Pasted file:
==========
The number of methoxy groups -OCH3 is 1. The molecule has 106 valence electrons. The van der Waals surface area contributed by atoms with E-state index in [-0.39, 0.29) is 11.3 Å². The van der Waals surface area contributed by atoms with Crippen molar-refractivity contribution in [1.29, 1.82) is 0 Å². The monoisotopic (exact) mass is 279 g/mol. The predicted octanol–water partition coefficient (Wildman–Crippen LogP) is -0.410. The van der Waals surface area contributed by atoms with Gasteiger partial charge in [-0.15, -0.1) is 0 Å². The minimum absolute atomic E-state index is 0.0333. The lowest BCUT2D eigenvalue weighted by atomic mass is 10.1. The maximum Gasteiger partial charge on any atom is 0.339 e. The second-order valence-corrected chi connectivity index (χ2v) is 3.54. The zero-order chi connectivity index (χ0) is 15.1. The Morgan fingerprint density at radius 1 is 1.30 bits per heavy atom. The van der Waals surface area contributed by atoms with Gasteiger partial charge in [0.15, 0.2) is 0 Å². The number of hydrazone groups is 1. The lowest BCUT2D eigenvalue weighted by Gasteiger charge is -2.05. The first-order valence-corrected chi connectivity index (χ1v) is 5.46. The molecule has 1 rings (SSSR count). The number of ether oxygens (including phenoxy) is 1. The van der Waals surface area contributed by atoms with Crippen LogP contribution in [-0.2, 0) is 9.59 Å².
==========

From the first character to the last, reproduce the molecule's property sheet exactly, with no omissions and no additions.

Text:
The number of methoxy groups -OCH3 is 1. The molecule has 106 valence electrons. The van der Waals surface area contributed by atoms with E-state index in [-0.39, 0.29) is 11.3 Å². The van der Waals surface area contributed by atoms with Crippen molar-refractivity contribution in [1.29, 1.82) is 0 Å². The monoisotopic (exact) mass is 279 g/mol. The predicted octanol–water partition coefficient (Wildman–Crippen LogP) is -0.410. The van der Waals surface area contributed by atoms with Gasteiger partial charge in [-0.15, -0.1) is 0 Å². The minimum absolute atomic E-state index is 0.0333. The lowest BCUT2D eigenvalue weighted by atomic mass is 10.1. The maximum Gasteiger partial charge on any atom is 0.339 e. The second-order valence-corrected chi connectivity index (χ2v) is 3.54. The zero-order chi connectivity index (χ0) is 15.1. The Morgan fingerprint density at radius 1 is 1.30 bits per heavy atom. The van der Waals surface area contributed by atoms with Gasteiger partial charge in [0.15, 0.2) is 0 Å². The number of hydrazone groups is 1. The lowest BCUT2D eigenvalue weighted by Gasteiger charge is -2.05. The first-order valence-corrected chi connectivity index (χ1v) is 5.46. The molecule has 1 rings (SSSR count). The number of ether oxygens (including phenoxy) is 1. The van der Waals surface area contributed by atoms with Crippen LogP contribution in [-0.2, 0) is 9.59 Å².